Catching the wind

Anupama Mohanram on how the wind towers originating from Iran keep buildings cool naturally

With people now opting for eco-sensitive designs, terms like ‘passive’ cooling and ‘natural’ cooling — common terminology used in the traditional architectural and building industry — are now witnessing a revival. Passive cooling refers to ways in which a building can be cooled naturally using sensible design techniques, minus the use of extensive and energy guzzling mechanical, electrical technology.

Within the gamut of passive cooling are multiple techniques. One such technique that has fascinated me is the design of a wind-catcher — a simple device, which when planned right, will trap the cool breeze at a higher level and direct it into the interior of buildings.

How it works

This device has been used for many centuries to create natural ventilation in buildings. Wind-catchers originated in Iran and can be found extensively in traditional Persian architecture of the Middle-East, Pakistan and Afghanistan.

The device is a tall tower designed with a cover on top, but with openings at the side that would face the prevailing wind, thus ‘catching’ the wind and bringing it inside the building. This creates an air flow and cools the interior spaces. The greater the height of the tower, the more access it has to cooler breeze.

Apart from this typical one-way wind tower, there are also two-way towers where, other than the opening along the wind direction, there is another opening on the opposite side that will release warm air circulating within the building. Multi-direction wind towers have also been used with openings on four or eight sides, with the ability to control one or more openings according to the changing prevailing wind direction. Traditionally wind-catchers used in Persia tended to have either one, four or eight openings on each side.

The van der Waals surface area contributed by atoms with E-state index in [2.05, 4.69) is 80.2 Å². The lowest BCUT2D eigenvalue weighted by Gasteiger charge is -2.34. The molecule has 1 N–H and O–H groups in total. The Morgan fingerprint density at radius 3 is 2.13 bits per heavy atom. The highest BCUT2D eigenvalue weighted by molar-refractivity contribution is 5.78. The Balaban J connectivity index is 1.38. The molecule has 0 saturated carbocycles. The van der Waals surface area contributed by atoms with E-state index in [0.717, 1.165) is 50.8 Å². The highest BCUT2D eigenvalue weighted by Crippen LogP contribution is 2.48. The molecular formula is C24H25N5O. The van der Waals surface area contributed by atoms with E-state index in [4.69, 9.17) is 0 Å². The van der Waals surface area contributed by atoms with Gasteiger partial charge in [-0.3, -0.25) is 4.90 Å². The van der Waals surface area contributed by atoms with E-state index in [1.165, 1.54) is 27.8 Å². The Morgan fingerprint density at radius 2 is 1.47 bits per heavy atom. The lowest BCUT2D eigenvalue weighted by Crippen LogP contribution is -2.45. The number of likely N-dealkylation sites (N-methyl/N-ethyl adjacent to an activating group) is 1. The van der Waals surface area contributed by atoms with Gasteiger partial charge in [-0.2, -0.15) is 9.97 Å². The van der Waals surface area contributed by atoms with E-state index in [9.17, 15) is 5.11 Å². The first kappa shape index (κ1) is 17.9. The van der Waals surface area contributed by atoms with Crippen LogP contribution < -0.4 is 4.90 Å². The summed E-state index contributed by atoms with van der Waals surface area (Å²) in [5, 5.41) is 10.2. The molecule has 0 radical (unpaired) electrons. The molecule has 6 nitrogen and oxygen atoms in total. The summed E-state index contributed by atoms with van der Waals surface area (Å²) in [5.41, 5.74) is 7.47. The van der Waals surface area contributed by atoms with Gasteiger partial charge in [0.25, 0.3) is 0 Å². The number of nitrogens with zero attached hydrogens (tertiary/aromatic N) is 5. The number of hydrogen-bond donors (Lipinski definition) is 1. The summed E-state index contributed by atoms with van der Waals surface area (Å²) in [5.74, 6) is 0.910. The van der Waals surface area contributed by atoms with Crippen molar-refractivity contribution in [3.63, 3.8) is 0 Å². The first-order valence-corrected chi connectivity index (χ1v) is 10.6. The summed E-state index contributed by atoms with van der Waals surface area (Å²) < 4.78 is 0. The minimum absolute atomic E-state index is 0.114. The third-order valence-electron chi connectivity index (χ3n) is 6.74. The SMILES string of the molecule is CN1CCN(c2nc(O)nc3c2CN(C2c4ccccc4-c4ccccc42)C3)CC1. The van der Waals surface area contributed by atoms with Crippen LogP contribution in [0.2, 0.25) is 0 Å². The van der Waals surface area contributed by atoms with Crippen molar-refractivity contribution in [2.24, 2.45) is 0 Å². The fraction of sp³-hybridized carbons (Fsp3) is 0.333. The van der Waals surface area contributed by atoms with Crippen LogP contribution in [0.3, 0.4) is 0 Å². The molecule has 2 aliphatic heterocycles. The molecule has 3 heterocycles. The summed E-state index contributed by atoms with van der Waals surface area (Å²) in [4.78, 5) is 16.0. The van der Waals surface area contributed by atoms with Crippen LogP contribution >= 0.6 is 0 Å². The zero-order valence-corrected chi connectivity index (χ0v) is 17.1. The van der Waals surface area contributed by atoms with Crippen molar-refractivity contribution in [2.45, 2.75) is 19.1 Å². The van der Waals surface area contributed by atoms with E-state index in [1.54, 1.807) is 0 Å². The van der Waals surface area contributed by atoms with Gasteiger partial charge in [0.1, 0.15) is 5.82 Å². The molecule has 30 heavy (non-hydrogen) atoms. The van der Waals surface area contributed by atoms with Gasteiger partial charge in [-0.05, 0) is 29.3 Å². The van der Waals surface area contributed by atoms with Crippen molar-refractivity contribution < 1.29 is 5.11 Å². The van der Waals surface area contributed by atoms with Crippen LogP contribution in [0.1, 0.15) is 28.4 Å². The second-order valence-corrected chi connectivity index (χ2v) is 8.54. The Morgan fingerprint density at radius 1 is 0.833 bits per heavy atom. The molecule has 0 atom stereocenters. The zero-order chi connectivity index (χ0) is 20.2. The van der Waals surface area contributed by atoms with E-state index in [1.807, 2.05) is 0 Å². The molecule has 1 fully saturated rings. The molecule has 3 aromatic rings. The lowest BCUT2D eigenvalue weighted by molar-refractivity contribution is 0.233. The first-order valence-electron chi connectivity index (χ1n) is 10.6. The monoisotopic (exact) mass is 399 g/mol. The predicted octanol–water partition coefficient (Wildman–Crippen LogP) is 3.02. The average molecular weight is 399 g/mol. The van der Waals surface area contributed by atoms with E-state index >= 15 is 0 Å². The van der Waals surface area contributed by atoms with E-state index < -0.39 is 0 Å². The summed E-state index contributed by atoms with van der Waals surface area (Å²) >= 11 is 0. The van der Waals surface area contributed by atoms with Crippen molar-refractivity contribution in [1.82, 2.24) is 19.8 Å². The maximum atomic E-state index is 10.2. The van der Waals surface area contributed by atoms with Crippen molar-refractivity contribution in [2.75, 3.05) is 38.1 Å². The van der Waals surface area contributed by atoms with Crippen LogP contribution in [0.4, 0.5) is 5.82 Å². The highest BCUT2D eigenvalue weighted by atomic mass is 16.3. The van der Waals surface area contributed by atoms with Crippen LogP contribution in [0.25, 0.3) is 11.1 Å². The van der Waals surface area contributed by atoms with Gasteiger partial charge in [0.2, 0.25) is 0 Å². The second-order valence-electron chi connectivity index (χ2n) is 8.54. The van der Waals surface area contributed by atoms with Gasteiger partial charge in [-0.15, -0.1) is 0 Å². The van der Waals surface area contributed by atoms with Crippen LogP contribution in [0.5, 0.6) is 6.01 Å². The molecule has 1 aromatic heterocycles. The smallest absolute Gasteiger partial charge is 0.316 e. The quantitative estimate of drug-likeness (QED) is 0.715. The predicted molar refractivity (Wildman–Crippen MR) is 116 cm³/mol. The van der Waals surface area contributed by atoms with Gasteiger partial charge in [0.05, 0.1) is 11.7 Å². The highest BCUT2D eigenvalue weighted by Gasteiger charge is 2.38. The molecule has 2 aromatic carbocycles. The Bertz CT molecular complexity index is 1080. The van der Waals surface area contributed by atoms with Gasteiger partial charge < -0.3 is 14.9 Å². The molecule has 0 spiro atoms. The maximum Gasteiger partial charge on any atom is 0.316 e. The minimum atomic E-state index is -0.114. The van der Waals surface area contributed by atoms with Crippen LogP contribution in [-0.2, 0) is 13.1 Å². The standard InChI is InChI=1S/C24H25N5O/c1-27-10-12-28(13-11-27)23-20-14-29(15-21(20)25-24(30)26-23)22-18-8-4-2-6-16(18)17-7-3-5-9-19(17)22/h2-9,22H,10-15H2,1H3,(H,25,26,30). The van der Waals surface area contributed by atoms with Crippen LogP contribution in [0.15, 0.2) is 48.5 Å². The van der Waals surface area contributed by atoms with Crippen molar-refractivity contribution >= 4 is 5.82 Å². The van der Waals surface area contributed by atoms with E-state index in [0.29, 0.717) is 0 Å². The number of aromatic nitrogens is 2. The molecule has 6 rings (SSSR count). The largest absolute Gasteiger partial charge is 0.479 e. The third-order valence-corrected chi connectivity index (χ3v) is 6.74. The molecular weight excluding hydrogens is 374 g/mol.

The design of window towers or wind-catchers vary based on climate zones. In hot and dry areas, evaporative cooling can be achieved when the wind-catcher is located above a tank of water. In Egypt, wet hay or pots of water were placed along the course of the wind flow inside the tower, providing evaporative cooling. In warm and humid climate zones such as that of urban Chennai, wind towers can provide the much-needed natural ventilation and continuous air flow.

The sizes of the openings also vary depending on the temperature of the outside air. Used in combination with other passive cooling techniques such as courtyards and verandahs, wind-catchers assist in an overall ventilation and heat-management strategy for the building.

A functional and environmentally sensitive design feature, it can be aesthetically appealing as well. A wind tower is a great way to add a unique design identity to the building as they come in different shapes and sizes.

The author is the founder of Green Evolution, a sustainable architecture firm

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